Now Showing: Chip Walton and Brian Freeland
For this year's Now Showing, Westword's fall arts guide (you'll find it tucked into our September 26 issue), we asked artistic movers and shakers to answer a few questions about the state of the arts, both locally and around the world. We'll be rolling out their answers over the next few weeks in pairs that combine both veterans and newcomers in similar disciplines. Today, we hear from independent-theater artistic directors Chip Walton and Brian Freeland.
A scene from the LIDA Project's summer production "Watershed."
Chip Walton, producing artistic director, Curious Theatre Company.
With help from a dedicated board and band of actors, Chip Walton has fashioned Curious Theatre Company into one of the most visceral stages in town by always looking forward and following national trends in theater and the best new works from across the country. His productions aim to stick with audiences long after they've left the building.
What do you think of recent developments in your field, and the current scene?
I've been encouraged over the past several years to see the arrival of so many new theater companies. I think that is indicative of a healthy cultural community that encourages the initiative and innovation of a younger generation of artists. I also think that there's been a groundswell of support for the development and production of new work, and that makes me very happy, as well.
What could be done to improve the scene?
I'm always amazed at the local talent in our theatre community, but I am also equally amazed at how many of those talented artists end up not staying in our community, to build their career. And I think a lot of that has to do with producing organizations stepping up to the plate to pay their artists a wage that makes their decision to stay in Denver an easier one. I wish that we could pay a lot more to artists at Curious, but I hope that we pay enough to help a local artist piece together a living over the course of a season. I've always thought about a cultural community like an ecological community: There has to be all levels of the food chain intact for that community to survive in balance. And I think the Denver theater community desperately needs a few more mid-sized organizations to attract artists here and help them stay here.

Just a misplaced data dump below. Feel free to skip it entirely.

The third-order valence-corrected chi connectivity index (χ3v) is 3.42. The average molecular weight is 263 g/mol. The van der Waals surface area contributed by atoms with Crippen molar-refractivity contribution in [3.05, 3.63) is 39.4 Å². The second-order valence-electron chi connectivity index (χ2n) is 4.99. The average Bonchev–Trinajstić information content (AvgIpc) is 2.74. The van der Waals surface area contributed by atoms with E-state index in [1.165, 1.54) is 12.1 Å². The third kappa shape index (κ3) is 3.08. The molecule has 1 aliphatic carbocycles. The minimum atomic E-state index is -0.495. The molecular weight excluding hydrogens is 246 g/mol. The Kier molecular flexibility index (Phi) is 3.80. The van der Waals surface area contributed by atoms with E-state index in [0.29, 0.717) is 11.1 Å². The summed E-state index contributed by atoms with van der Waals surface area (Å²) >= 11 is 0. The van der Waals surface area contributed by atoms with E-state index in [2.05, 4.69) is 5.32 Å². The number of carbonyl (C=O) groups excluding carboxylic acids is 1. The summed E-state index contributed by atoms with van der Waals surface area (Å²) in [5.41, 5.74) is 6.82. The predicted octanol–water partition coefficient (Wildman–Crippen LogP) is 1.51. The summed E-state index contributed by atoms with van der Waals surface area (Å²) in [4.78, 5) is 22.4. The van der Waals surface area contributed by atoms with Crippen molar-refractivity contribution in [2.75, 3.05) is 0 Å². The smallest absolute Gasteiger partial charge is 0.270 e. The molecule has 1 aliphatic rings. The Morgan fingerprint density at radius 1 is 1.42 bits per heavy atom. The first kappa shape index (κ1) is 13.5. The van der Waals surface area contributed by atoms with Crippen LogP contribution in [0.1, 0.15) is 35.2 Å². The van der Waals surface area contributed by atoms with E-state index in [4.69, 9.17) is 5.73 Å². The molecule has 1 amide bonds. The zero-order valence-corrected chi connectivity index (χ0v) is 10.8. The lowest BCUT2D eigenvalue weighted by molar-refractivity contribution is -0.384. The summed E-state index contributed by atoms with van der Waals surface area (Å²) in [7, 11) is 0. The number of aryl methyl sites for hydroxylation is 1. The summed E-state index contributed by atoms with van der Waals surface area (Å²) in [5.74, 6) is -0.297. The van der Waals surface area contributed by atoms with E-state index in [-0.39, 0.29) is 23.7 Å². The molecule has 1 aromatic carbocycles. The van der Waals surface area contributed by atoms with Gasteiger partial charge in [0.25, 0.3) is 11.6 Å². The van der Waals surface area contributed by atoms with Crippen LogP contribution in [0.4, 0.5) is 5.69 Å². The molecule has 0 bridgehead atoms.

Who/what has inspired you most in your career?
I've been incredibly fortunate to have had several instrumental mentors in my life, who have shaped my artistic vision and professional career. But with his recent passing, I was reminded of someone who is likely the reason that I ever started Curious in 1999, and his name is Herbert Blau. Blau wrote The Impossible Theatre in 1964, and that manifesto, more than anything else in my life, brought me to the point that I am today.
Who/what will you be watching for this arts season?
I'm certainly excited about the bevy of world premieres at the Denver Center this upcoming season -- especially by such exciting writers as Marcus Gardley and Matthew Lopez. And I also have this sense that based on the last several seasons, good work (wherever it is produced) has been appropriately rewarded by big and discriminating audiences. I hope that is a trend that continues, and I will certainly be watching that throughout this next season.
Find more information about Chip Walton and the Curious Theatre Company online.
Continue reading for our interview with Brian Freeland.